Wondering what the Real Estate market holds for the next year? Should you buy, sell, invest? Here are some of the latest Trends in Real Estate according to experts.
Rising home prices. The slow pace of new-home construction is pushing prices up, NAR forecasts average home prices to rise 5 percent next year, after a projected increase of 6 percent this year.
Rising rents as more young people enter the market. 3 to 5 million people, most in their twenties and thirties, who have been riding out the shaky economy by moving back in with their parents or staying with friends. Now, as they start to get jobs, they’re looking to rent.
Fewer foreclosure bargains. The chance to snap up a bargain-basement foreclosure could be fading.
More short sales. Expect more Short sales on the market as foreclosures are released by banks.
More first-time home buyers. A report from consulting firm Deloitte & Touche on key issues in commercial real estate for 2013 predicts that growth in demand for single-family homes next year will likely be driven by first-time home buyers.
Higher home construction costs. Building materials like sheet rock, lumber, and copper are at high prices even though levels of home construction remain low, says Dotzour. The same is true for construction labor costs
Property management boom. It’s a great time to be a property manager. That intensified the trend already underway toward investors snapping up distressed properties to rent–the number of homes purchased as investments rose 65 percent in 2011 over 2010. Many of those investors are now using professional property management companies to rent and maintain their purchases, which has created huge demand for their services.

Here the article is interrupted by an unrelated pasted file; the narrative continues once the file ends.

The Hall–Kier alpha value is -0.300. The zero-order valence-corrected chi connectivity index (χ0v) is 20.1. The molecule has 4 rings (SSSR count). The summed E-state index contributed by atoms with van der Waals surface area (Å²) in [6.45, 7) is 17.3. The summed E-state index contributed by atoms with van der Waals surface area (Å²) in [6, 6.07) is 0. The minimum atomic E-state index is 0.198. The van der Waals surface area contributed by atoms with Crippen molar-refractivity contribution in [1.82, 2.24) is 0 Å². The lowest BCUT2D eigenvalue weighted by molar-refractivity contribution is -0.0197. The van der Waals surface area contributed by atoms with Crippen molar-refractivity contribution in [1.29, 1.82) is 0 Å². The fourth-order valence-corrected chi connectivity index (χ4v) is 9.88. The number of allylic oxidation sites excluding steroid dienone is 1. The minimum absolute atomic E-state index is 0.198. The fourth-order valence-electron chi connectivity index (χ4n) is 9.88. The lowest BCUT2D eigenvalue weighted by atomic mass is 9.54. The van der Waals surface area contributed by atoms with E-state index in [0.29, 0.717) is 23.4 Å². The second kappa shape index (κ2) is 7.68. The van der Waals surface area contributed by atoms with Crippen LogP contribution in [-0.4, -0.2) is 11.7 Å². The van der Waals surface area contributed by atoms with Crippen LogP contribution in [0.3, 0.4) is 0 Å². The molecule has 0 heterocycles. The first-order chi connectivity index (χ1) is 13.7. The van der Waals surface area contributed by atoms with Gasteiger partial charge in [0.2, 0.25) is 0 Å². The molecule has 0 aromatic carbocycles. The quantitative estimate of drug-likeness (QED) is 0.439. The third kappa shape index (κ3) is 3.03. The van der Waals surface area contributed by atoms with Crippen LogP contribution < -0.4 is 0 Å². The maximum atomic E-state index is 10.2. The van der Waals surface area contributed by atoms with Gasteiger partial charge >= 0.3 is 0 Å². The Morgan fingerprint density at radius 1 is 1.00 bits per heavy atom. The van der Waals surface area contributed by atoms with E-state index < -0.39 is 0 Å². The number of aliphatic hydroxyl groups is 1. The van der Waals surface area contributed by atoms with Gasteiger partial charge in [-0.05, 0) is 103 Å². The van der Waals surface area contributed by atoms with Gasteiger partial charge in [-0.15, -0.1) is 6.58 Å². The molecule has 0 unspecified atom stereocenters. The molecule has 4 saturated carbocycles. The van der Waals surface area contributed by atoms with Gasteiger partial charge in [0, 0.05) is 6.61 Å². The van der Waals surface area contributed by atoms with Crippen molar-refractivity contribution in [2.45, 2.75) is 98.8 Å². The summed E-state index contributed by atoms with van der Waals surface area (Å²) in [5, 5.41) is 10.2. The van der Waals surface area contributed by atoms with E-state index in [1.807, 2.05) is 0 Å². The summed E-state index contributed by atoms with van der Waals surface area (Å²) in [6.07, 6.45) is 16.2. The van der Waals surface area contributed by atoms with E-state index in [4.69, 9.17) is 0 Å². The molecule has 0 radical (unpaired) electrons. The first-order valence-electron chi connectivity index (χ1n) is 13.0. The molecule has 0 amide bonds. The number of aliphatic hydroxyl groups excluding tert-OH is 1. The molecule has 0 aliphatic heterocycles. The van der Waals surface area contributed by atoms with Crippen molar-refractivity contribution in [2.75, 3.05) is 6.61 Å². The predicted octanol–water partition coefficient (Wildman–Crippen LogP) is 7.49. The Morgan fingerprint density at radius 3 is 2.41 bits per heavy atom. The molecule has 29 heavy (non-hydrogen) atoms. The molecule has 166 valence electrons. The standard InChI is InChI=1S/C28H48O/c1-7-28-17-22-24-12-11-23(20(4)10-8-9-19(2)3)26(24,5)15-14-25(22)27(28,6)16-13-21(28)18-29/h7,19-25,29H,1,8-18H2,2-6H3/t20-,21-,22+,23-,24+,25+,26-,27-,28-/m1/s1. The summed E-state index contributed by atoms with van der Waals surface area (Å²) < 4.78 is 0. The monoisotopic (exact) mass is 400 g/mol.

Rising mortgage interest rates. Mortgage rates have been at historic lows, so there’s only one direction for them to go. The NAR predicts that rates will gradually rise to average 4 percent next year, up from about 3.5 percent in September of last year.
Easier credit standards. On average, would-be borrowers now need a FICO credit score in the 760s to get a mortgage, much higher even than the years before the easy-credit housing boom began, according to the FHFA. That should start changing next year–qualifying scores will start dropping as more qualified buyers come into the market and lenders compete to offer them loans.
Two-tiered home-building industry. Banks have been reluctant to make construction loans—only 22 percent of the country’s largest banks are making them. The result could be more consolidation in the home building industry next year and, ultimately, less competition and higher prices for everyone.